Innovation to enhance the computer’s comprehension of the visual world
How computer vision is going to help us?
A construction site is a complex system where materials, people and logistics interact making the site an extremely noisy and cluttered environment. Given this nature of construction the environment, it can neither be categorized as an indoor environment nor an outdoor environment, hence being affected by the peculiarities of both. Bad illumination, lack of texture, weather conditions are just some of the artifacts that any perceptual systems needs to contend with in a construction site. This makes the visual data captured on site incredibly challenging to deal with. We utilize advanced computer vision algorithms that leverage both texture and motion cues to extract semantic and geometric signals from a construction site allowing us to filter out the noise in the data.
Due to the inherent complexity of the construction environment, at Naska.AI we use the BIM as the reference signal for the data captured onsite. This 4D BIM can be discretized along the temporal axis to extract 3D models that provide individual reference geometries for onsite observations. Onsite observations are recorded through SLAM or SfM based reality capture devices
Computer vision research at Naska.AI
At Naska.AI we utilize various advanced computer vision and graphics algorithms to allow us to deal with the noise inherent to construction reality capture data. Photogrammetry techniques like SLAM and Structure from motion help us build accurate representations of the built environment. This combined with inverse rendering algorithms allows us to accurately distinguish between the various artifacts observed on site such as clutter, temporary works, moving objects, transient weather and the built structure.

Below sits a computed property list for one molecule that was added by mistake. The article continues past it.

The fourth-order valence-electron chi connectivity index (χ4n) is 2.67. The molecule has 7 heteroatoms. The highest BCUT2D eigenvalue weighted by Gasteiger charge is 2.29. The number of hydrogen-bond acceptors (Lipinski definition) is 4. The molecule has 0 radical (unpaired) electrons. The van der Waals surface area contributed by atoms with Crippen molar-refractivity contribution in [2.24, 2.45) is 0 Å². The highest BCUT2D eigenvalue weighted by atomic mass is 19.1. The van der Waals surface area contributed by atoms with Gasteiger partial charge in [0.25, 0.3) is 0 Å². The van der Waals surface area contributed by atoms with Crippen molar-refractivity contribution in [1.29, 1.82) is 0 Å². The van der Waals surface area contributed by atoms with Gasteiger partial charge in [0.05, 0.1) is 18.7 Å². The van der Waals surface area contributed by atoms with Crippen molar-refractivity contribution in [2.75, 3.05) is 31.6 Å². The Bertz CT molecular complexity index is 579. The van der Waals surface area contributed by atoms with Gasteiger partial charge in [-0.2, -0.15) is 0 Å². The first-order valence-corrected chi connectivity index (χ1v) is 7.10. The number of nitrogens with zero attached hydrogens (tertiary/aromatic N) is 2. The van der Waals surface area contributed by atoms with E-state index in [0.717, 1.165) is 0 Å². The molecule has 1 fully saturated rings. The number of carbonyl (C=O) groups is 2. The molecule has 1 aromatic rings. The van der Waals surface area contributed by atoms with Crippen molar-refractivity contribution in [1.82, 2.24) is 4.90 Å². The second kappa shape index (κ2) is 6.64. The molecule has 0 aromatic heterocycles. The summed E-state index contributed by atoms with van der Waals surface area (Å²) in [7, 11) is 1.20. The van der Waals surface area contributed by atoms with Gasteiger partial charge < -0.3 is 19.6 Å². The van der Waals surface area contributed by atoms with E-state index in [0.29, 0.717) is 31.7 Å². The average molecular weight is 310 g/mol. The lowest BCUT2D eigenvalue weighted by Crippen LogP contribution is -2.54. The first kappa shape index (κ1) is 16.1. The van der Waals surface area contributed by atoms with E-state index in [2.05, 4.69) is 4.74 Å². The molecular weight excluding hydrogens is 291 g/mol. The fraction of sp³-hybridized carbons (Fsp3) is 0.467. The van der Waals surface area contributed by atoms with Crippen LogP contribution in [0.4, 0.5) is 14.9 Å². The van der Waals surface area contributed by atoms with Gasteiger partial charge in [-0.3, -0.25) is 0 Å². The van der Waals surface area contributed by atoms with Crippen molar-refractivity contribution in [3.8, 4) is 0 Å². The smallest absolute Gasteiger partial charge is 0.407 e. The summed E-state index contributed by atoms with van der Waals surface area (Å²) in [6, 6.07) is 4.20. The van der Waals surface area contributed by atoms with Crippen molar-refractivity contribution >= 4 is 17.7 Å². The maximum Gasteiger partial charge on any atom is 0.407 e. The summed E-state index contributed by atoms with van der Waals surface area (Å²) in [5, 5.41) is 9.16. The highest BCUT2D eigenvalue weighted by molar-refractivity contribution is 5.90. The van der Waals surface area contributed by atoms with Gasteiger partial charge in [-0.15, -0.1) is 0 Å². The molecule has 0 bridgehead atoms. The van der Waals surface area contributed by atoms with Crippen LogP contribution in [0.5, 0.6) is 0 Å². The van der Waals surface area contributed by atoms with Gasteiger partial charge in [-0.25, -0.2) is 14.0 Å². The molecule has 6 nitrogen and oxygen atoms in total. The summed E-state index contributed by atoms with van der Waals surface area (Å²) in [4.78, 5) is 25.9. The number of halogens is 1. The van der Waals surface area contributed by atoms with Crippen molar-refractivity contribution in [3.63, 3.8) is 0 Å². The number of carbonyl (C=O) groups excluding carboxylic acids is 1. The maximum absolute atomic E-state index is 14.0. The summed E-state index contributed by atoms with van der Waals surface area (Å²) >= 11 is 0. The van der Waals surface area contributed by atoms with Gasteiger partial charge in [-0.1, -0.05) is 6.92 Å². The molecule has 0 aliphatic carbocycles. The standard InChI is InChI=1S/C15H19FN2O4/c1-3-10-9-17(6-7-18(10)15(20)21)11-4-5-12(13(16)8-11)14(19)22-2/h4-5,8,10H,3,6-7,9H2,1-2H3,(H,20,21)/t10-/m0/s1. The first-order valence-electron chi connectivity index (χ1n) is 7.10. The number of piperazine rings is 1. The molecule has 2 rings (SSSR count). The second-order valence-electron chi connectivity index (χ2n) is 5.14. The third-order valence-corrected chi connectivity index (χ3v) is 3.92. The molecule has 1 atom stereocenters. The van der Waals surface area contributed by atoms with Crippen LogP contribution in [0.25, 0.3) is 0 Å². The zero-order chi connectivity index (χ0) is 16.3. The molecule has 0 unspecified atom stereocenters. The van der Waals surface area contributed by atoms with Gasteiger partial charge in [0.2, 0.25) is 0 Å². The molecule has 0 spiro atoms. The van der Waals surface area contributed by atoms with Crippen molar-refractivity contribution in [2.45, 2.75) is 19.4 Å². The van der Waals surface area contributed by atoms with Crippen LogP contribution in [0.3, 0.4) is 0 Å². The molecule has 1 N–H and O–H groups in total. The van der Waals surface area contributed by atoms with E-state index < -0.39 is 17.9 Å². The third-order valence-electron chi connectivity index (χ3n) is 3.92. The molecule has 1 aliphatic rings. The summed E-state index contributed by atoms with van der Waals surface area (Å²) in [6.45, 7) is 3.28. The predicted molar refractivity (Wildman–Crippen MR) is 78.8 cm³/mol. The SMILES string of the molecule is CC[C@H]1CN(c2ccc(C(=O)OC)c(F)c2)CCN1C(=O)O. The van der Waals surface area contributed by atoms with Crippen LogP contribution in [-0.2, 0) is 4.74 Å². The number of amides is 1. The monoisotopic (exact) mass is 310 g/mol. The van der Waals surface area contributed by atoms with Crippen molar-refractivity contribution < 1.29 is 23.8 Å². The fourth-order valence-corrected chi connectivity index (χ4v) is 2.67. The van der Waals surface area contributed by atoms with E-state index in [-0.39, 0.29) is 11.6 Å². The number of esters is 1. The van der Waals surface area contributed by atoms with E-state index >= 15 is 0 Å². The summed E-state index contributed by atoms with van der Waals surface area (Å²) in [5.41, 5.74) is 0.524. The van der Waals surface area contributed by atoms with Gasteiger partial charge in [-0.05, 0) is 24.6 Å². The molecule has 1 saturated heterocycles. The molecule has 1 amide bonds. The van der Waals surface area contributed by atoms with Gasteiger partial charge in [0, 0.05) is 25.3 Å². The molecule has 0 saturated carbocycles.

Understanding the semantics of the built environment allows us to efficiently distinguish between signal and noise in the built environment. One of the advantages of working in a construction setting is that a subset of the semantics of the built environment is readily available in the Building Information Model (BIM). Utilizing advances in 2D and 3D semantic segmentation we efficiently combine onsite observations with the modeled semantics to filter out noise from the data.
Assigning semantic labels to each pixel of the image for detailed understanding of its contents.
Creating 3D models from 2D images or point clouds by using computer algorithms to extract information.
Real-time mapping and localization in unknown environments combining data from various sources.
Robust localization and mapping capabilities are fundamental on construction sites; cluttered environments that are not rich in features, with significant appearance changes over time.
We approach this problem by means of two different odometry systems that can operate independently, the visual-inertial and the LiDAR-inertial. These are loosely coupled by means of a pose graph representation that enables a late-fusion of pose measurements, being resilient to visual and geometric degeneracy.
By combining our deep multi-modal feature extraction with a global optimization system that enables the reduction of long term localization errors, we are able to achieve state of the art performance.
Semantic segmentation allows us to understand the built structure without prior knowledge. This when combined with information from the BIM allows us to build accurate representations of the built environment in the presence of noise and clutter.